Tablet Local

UT Arlington to host collegiate wheelchair national championships Thursday through Saturday

For the first time in three years, the University of Texas at Arlington men’s wheelchair basketball team will host the sport’s pinnacle event, the 2014 national intercollegiate wheelchair basketball championship.

The timing couldn’t be better: UT Arlington is the No. 1 seed in the eight-team tournament, which opens Thursday and runs through Saturday.

The Movin’ Mavs also have venue bragging rights. The third-place and championship games will be played at the upscale College Park Center, 601 Spaniolo Drive.

All other matches will be played at the Maverick Activities Center, 500 W. Nedderman Drive.

“We got the 2011 championship because another team dropped out,” said UT Arlington coach Doug Garner. “We’re lucky to be hosting championships this close together. We won’t be back here for another eight years.”

Garner hopes to see plenty of fans in the stands and some home court advantage for the Mavs. Admission to the games is free.

There are about 30 wheelchair basketball programs associated with colleges and universities, Garner said, and they are made up of an incredibly diverse field of athletes. That includes some of the 19 student-athletes on UT Arlington’s men’s and women’s teams.

“We recruit from all over the world,” Garner said. “We have had players from Germany, Venezuela, Austria, Australia — and we have a player coming in from Egypt next fall.”

Among these athletes are John McPhail, a junior social work major from Sydney, and Andreas Kraft, a junior international finance major from Vienna.

McPhail played on the Australia men’s national wheelchair basketball team that won the gold medal at the 2010 wheelchair basketball world championship.

Kraft is also a member of UT Arlington’s wheelchair tennis team and is an internationally ranked swimmer who will represent UT Arlington in several tennis and swimming events this spring.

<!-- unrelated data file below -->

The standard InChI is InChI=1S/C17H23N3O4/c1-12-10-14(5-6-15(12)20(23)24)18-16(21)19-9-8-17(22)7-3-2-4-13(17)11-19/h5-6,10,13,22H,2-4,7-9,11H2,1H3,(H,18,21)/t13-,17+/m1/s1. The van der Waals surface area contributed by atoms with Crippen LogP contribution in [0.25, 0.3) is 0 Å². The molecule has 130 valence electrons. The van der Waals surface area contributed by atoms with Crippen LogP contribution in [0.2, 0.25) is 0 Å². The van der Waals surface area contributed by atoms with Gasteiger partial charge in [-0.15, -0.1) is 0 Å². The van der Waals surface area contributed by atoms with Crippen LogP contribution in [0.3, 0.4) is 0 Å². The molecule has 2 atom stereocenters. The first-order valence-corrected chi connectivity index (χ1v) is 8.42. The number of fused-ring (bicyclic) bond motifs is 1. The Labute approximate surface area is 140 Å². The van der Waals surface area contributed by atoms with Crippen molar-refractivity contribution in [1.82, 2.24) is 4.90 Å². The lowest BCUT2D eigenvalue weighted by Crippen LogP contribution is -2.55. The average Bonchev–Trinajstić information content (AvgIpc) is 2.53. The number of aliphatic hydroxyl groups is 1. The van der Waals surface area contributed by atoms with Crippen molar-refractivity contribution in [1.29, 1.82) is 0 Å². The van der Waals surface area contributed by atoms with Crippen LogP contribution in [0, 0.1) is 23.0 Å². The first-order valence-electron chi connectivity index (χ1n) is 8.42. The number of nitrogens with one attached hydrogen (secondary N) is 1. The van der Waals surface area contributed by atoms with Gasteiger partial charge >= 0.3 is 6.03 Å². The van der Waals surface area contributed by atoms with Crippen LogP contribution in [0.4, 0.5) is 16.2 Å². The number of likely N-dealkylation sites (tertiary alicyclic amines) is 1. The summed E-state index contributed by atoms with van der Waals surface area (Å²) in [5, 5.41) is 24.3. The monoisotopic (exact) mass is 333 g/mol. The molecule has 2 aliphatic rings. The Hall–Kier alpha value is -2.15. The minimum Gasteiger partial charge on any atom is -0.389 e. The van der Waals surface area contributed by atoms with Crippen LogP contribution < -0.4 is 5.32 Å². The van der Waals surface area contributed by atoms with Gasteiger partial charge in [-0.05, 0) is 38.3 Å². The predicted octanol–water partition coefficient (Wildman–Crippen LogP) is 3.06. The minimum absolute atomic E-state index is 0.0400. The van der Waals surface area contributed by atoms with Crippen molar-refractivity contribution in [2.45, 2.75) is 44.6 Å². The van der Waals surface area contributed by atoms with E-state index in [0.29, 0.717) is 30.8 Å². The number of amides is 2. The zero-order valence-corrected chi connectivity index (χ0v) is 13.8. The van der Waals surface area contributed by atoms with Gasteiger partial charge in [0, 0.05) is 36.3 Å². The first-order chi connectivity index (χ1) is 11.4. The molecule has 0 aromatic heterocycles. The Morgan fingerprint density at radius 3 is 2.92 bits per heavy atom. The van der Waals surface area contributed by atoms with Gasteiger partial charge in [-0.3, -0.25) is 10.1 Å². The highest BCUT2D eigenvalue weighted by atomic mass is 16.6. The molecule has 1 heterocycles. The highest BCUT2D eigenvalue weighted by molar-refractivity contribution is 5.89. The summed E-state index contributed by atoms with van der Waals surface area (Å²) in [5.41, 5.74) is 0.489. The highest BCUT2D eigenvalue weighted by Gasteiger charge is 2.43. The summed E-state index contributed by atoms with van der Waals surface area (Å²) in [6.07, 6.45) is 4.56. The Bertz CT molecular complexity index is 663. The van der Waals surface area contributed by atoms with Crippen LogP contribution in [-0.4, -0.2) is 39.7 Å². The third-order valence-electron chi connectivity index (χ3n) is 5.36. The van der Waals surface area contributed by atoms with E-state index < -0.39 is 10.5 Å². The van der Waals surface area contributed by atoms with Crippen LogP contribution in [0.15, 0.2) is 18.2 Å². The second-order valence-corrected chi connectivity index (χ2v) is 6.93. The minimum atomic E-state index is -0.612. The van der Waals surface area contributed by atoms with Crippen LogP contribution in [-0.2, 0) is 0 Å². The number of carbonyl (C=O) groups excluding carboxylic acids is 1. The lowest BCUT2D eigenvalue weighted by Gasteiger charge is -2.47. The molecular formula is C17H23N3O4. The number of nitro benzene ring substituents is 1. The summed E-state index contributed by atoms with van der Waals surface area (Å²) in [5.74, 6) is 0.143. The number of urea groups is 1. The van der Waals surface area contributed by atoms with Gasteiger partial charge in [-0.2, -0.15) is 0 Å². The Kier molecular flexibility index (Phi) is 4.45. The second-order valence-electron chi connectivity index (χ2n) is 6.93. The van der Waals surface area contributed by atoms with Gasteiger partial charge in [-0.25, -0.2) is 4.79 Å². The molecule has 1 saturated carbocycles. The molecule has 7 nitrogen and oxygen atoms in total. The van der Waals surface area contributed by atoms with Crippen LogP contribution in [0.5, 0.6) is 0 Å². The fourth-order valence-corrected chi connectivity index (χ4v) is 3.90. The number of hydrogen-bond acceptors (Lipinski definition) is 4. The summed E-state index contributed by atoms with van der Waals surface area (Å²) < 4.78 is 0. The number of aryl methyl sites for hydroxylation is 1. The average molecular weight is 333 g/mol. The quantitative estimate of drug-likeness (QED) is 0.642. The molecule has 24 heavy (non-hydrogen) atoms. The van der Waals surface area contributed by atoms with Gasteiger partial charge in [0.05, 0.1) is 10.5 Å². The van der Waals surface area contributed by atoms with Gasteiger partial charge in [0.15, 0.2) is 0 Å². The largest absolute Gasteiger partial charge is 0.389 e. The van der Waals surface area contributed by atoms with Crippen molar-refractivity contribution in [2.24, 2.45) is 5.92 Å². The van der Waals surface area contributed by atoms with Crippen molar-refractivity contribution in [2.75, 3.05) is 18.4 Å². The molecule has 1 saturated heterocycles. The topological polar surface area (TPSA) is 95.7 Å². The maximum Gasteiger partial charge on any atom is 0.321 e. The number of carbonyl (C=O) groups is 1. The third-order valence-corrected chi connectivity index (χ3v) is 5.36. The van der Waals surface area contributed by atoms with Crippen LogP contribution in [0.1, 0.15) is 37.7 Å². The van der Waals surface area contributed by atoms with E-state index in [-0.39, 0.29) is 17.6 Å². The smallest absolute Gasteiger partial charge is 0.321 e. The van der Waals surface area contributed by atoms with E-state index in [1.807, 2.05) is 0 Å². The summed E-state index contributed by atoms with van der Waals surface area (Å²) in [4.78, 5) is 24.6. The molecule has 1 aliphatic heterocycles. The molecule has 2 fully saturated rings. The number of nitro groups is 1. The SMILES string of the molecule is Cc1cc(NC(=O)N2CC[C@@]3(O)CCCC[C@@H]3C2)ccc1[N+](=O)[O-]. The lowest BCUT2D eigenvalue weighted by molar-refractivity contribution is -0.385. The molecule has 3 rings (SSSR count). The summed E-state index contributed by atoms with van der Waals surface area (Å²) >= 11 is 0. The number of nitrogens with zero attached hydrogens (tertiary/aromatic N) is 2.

UT Arlington’s women’s wheelchair team is new this year.

“It’s been a struggle, but we’ve got eight to 10 girls that are talking to us about coming next year,” Garner said.

There are five players on the current team, including Morgan Wood, a sophomore pre-nursing major who transferred from the University of Memphis last fall. She committed to UT Arlington after a summer wheelchair basketball camp.

“It’s really taken a while to grow this interest up to our juniors, because wheelchair basketball isn’t offered in high school,” Garner said. “The whole paralympic movement is relatively young. It’s taken a lot of interest on a lot of levels to get female athletes involved.”

Wheelchair basketball players now routinely get scholarships and financial aid through the UT Arlington program, Garner said, a definite improvement over his early coaching experiences when athletes had to pay their own way to the Paralympics.

“I’ve been coaching wheelchair basketball since 1992, and I’ve been here since 2002,” Garner said. “We didn’t really know back in the ’90s that it was a new sport; we were just doing sports.”

During that time, Garner said he has witnessed a growing acceptance of sports for people with disabilities.

“This year there will be 14 hours of coverage on TV for the Paralympics,” he said. “All the visibility for veterans’ programs out there has really generated interest in disability sports.”

The Arlington program has one military veteran on its collegiate team and four veterans on the roster of their community team.

Now, all the Movin’ Mavs need is a loud, proud crowd of fans and backers at the games. It should be a slam-dunk, what with free public admission and the passion of the sport.

“Most people say, ‘This is not what I expected,’ ” Garner said of first-time fan reactions. “It’s a very fast-paced, physical game.”

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